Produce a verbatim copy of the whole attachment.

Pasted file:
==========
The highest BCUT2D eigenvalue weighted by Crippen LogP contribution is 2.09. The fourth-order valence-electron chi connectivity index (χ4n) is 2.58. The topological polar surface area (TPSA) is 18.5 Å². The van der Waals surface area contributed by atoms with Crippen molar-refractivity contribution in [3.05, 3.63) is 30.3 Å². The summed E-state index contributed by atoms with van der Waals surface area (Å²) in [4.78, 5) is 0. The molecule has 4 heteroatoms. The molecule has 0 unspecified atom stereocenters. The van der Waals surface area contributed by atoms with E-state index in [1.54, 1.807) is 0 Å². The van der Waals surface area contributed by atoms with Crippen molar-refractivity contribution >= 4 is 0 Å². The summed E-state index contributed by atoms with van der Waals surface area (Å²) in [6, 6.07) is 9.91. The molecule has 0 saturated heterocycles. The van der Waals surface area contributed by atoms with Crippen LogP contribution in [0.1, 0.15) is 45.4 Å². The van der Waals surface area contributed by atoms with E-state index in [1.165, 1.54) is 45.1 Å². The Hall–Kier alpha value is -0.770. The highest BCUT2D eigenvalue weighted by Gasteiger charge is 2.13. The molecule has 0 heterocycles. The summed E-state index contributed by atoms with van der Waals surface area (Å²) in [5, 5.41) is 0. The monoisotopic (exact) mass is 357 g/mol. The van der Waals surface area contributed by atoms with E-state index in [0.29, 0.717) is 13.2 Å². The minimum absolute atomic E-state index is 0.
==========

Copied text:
The highest BCUT2D eigenvalue weighted by Crippen LogP contribution is 2.09. The fourth-order valence-electron chi connectivity index (χ4n) is 2.58. The topological polar surface area (TPSA) is 18.5 Å². The van der Waals surface area contributed by atoms with Crippen molar-refractivity contribution in [3.05, 3.63) is 30.3 Å². The summed E-state index contributed by atoms with van der Waals surface area (Å²) in [4.78, 5) is 0. The molecule has 4 heteroatoms. The molecule has 0 unspecified atom stereocenters. The van der Waals surface area contributed by atoms with E-state index in [1.54, 1.807) is 0 Å². The van der Waals surface area contributed by atoms with Crippen molar-refractivity contribution >= 4 is 0 Å². The summed E-state index contributed by atoms with van der Waals surface area (Å²) in [6, 6.07) is 9.91. The molecule has 0 saturated heterocycles. The van der Waals surface area contributed by atoms with Crippen LogP contribution in [0.1, 0.15) is 45.4 Å². The van der Waals surface area contributed by atoms with E-state index in [1.165, 1.54) is 45.1 Å². The Hall–Kier alpha value is -0.770. The highest BCUT2D eigenvalue weighted by Gasteiger charge is 2.13. The molecule has 0 heterocycles. The summed E-state index contributed by atoms with van der Waals surface area (Å²) in [5, 5.41) is 0. The monoisotopic (exact) mass is 357 g/mol. The van der Waals surface area contributed by atoms with E-state index in [0.29, 0.717) is 13.2 Å². The minimum absolute atomic E-state index is 0.